Craftsman house plans are known for their relaxed, simple, and informal look. The use and careful blend of local building materials is paramount in achieving the ideas of the arts and crafts style. Craftsman home designs make use of natural building materials that can be found nearly everywhere in the United States. Each region has different materials locally and use that to create craftsman architecture unique to their area. Materials used may be stucco, wood, brick, stone, cedar shakes (shingles), and lap siding. Usually, you will see a combination of two or three of the materials blended in perfect harmony in a craftsman home.
The Craftsman home style can be implemented on any size house plan – one or two story. This is where confusion sets in for some who would consider the bungalow house plan style and craftsman house design style one in the same. A bungalow is a type of house, not a style. To clear this up, you must understand that the arts and crafts style, like any other architectural style, is a design principle that employs a known set of features and building practices that produces that styles distinctive look. This in turn can be imposed on just about any building design to reflect the style. In addition to single family house plans (1 and 2 story), the craftsman design style can and has been used on apartment buildings, and public buildings.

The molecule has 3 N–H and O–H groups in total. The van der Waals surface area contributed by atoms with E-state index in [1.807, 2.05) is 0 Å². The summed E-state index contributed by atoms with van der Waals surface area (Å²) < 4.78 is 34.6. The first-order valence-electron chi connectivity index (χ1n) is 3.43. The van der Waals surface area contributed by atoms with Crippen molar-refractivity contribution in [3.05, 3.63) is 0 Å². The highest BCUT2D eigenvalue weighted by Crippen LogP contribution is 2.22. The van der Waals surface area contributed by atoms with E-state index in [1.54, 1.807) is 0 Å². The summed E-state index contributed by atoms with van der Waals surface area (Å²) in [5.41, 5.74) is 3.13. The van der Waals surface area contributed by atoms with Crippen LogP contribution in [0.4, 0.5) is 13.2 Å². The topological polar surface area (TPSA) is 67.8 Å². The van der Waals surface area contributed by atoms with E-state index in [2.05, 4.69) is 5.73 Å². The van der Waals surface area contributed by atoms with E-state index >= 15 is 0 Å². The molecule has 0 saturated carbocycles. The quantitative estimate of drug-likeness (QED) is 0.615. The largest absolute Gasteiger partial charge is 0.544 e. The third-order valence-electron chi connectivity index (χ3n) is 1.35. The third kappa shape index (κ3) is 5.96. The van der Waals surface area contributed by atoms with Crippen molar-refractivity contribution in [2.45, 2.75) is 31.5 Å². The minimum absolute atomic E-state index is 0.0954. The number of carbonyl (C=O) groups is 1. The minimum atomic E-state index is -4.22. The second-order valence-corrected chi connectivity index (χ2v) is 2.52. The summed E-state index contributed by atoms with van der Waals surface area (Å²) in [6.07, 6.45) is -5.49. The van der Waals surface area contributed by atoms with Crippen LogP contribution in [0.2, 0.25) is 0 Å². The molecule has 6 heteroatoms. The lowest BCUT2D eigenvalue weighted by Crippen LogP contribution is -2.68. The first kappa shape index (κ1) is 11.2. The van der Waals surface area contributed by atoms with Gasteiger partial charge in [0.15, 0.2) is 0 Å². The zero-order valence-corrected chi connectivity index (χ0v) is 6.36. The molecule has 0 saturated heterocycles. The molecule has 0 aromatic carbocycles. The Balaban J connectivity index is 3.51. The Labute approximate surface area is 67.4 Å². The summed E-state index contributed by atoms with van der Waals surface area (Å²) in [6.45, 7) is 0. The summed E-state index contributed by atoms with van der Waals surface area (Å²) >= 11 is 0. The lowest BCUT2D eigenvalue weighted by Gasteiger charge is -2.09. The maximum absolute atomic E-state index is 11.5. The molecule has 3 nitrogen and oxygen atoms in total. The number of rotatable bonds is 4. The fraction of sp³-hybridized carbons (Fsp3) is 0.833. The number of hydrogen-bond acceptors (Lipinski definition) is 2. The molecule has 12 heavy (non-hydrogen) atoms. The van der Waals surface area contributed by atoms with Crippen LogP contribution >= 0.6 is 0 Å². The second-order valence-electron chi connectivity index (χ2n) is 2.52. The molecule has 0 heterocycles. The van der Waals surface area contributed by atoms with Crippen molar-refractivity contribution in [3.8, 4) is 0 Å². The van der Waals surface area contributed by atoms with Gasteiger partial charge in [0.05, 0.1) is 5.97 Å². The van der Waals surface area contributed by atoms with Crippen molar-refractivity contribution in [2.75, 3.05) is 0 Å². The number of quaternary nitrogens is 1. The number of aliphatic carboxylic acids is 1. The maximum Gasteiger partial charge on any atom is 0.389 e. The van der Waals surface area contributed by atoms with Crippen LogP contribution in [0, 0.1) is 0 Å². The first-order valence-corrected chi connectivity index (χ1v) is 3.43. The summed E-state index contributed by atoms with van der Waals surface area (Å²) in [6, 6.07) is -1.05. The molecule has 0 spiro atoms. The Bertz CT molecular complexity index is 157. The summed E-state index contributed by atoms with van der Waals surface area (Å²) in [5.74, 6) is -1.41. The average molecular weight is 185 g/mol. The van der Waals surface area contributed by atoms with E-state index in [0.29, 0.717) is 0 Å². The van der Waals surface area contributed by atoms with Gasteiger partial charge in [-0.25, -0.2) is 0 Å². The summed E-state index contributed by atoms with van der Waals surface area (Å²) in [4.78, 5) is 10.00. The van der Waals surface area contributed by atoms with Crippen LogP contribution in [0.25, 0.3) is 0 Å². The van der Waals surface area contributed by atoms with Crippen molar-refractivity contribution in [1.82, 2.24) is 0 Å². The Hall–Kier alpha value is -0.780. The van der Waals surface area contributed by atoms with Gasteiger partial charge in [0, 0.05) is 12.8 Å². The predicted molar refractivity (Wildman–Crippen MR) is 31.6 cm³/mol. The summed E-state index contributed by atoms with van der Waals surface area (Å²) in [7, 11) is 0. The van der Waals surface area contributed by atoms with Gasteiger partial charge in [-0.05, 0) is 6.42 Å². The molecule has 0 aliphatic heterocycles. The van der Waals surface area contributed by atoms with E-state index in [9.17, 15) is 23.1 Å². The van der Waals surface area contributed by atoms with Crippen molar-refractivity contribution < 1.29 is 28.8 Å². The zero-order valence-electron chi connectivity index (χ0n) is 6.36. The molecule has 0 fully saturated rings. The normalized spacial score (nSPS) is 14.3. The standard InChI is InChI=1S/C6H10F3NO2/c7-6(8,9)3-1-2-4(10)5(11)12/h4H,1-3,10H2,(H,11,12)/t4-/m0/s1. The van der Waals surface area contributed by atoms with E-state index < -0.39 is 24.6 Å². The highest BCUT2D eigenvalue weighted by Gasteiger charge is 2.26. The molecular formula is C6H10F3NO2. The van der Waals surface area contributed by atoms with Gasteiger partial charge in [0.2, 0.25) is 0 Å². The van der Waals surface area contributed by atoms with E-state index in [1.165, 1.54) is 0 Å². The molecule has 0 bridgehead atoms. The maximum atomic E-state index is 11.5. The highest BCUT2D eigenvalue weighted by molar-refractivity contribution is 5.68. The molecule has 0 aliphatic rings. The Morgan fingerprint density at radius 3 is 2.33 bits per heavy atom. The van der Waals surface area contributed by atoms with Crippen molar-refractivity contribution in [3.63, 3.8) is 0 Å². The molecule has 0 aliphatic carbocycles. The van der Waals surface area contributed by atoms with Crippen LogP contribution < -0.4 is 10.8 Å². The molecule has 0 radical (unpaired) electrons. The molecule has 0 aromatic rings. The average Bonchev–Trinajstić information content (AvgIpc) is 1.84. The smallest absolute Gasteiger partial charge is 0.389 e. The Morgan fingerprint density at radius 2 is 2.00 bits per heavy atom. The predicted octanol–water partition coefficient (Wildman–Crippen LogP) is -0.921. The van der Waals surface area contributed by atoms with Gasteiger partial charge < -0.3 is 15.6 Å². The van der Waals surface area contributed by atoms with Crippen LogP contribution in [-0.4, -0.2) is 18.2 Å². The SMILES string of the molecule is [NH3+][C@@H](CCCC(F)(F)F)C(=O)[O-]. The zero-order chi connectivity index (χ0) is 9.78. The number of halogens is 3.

The Arts and Crafts style or craftsman house plans all share unifying elements and design features. These elements include: A low pitched roof (gabled or hipped), extended eave overhang with exposed rafter tails, the use of brackets at gables, windows with divided panes in the upper sash and a single pane in the lower sash, medium to large front porches with square columns that may be full length or resting on a base. The columns are sometimes tapered (wide at the base and slightly narrower at the top). These are some of the main features of craftsman home plans.